Cold Home > Sinusitis Risk Factors
Chronic sinusitis has risk factors that are similar to those seen with acute sinusitis. The biggest risk factor for acute bacterial sinusitis is an upper respiratory infection (such as a cold) that is caused by a virus. Allergies, ear infections, and swollen adenoids also put you at risk. People who smoke or have had previous sinus surgery are more likely to get chronic sinusitis.
Risk Factors for Acute SinusitisThe biggest single risk factor for acute bacterial sinusitis is a viral upper respiratory infection (URI), such as the common cold. In up to 2 percent of adults and 13 percent of children, a bacterial sinus infection complicates a viral URI. In children, this risk is increased in those that attend daycare.
- Allergies (both seasonal and year-round allergies)
- Obstruction of the nose from such things as a polyp, swollen adenoids, or deviated septum
- Infection of the ear or throat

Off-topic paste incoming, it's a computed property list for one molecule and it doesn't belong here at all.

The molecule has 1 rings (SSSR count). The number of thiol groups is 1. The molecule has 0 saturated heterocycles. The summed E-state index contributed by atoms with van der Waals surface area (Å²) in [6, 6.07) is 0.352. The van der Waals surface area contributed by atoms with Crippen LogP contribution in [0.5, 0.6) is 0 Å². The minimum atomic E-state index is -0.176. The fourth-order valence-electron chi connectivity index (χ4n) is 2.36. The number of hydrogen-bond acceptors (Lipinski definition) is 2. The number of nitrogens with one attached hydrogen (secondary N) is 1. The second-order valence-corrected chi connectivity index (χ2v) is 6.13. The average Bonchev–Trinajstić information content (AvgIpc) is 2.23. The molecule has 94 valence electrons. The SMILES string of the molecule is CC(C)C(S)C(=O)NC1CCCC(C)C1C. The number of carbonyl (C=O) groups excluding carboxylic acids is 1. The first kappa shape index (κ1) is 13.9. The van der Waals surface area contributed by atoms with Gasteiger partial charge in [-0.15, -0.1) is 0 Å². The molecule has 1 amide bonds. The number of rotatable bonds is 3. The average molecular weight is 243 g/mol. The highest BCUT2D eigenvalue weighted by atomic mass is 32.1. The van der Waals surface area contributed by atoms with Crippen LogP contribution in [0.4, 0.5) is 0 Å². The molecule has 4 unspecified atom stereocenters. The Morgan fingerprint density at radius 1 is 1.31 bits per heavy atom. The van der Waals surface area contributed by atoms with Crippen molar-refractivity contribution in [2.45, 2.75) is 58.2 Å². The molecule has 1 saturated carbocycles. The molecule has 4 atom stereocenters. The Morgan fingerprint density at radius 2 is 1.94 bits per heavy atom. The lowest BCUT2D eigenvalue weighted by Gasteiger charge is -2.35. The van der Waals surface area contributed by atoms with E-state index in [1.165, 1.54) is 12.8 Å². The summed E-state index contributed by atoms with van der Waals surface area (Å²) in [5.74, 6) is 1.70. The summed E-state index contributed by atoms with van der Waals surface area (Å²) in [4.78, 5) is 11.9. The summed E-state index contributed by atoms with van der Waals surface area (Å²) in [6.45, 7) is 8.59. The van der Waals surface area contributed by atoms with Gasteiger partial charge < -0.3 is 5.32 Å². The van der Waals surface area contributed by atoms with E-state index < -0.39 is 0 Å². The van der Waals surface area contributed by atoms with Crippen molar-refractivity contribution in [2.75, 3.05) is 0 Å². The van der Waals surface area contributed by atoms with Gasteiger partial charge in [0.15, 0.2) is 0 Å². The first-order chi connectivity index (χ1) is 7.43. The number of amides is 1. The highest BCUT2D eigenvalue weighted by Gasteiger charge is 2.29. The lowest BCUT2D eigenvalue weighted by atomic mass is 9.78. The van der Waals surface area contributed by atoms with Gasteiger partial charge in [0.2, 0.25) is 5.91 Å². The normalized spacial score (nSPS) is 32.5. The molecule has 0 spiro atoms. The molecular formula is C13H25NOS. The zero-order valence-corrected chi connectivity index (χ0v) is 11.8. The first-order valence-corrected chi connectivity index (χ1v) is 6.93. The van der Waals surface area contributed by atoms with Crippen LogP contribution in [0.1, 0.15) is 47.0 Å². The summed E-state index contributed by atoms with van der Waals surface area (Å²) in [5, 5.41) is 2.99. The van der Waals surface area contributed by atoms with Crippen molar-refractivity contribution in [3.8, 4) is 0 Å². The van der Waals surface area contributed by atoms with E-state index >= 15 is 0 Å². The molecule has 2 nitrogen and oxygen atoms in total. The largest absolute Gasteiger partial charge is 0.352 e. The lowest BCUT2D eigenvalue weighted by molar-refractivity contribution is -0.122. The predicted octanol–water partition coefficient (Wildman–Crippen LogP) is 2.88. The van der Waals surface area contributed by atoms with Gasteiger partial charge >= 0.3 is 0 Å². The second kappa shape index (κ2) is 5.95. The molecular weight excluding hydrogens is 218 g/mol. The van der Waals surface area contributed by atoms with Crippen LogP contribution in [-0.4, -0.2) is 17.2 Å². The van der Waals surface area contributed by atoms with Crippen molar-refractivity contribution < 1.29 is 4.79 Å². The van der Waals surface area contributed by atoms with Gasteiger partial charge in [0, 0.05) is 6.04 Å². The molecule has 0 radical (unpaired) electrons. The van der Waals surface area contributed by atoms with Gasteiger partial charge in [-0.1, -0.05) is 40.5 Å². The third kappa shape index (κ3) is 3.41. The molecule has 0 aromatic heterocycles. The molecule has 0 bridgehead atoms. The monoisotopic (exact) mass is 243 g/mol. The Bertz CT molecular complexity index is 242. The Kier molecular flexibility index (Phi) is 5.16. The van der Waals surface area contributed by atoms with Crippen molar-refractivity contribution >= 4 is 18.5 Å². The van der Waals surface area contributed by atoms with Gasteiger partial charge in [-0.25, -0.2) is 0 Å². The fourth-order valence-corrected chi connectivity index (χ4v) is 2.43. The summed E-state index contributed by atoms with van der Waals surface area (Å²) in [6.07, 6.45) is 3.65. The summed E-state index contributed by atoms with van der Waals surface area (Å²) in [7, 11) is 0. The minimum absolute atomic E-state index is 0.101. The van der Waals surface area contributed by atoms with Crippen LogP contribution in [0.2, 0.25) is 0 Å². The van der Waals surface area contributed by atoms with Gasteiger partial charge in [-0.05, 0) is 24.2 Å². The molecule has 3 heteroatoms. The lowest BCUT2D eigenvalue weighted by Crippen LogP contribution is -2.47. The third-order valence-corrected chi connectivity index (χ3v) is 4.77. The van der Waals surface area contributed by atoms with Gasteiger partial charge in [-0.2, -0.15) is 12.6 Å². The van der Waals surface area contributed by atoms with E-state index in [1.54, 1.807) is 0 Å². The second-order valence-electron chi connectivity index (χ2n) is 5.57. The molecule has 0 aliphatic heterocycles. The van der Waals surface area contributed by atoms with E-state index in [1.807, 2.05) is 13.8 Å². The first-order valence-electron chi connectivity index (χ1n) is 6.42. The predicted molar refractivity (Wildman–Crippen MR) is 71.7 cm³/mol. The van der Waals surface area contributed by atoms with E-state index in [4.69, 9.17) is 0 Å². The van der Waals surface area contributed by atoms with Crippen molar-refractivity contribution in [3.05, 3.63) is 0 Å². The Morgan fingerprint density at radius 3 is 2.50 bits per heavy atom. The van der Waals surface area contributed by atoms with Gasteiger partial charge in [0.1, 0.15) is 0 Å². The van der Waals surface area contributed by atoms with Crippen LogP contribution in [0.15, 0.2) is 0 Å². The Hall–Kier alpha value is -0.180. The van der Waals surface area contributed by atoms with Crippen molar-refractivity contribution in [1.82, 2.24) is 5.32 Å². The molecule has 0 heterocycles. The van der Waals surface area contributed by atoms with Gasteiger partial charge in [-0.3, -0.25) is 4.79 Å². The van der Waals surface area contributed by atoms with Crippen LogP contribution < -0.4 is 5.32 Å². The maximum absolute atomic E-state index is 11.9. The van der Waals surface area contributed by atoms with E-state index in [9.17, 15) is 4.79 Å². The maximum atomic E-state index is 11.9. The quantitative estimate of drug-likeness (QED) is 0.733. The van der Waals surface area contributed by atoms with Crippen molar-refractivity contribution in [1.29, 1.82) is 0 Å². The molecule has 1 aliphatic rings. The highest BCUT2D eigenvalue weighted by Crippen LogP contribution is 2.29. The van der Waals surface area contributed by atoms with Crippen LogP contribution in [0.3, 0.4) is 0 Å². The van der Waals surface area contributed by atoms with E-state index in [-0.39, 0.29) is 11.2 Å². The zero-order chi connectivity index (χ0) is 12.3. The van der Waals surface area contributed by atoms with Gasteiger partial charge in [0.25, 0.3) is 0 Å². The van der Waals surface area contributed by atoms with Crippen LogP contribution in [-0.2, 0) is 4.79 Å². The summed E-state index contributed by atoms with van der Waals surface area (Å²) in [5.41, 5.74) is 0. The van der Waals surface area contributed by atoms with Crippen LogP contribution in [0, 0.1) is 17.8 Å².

- Irritants such as dry air or tobacco smoke
- Swimming (chlorine is also an irritant)
- Damage to the system inside the nose that gets rid of harmful substances, such as in people with cystic fibrosis or primary ciliary dyskinesia
- Cocaine use
- A weakened immune system, such as in people with:
- Sudden changes in pressure (such as a descent in an airplane)
- Other factors that decrease sinus drainage.
Chronic Sinusitis Risk FactorsAlthough researchers do not know the exact cause of chronic sinusitis, they do know that certain things increase its likelihood. Some of these are similar to those risk factors for acute sinusitis, including:
- Allergies (sinusitis is more common in people with perennial or year-round allergies)
- A weakened immune system
- Damage to the system inside the nose that gets rid of harmful substances.
- A sensitivity to aspirin or nonsteroidal anti-inflammatory drugs (NSAIDs)
- Non-allergic rhinitis
- A previous bacterial, viral, or fungal sinus infection
- Other conditions, including gastroesophageal reflux disease (GERD), Wegener's granulomatosis, Churg-Strauss vasculitis, and sarcoidosis.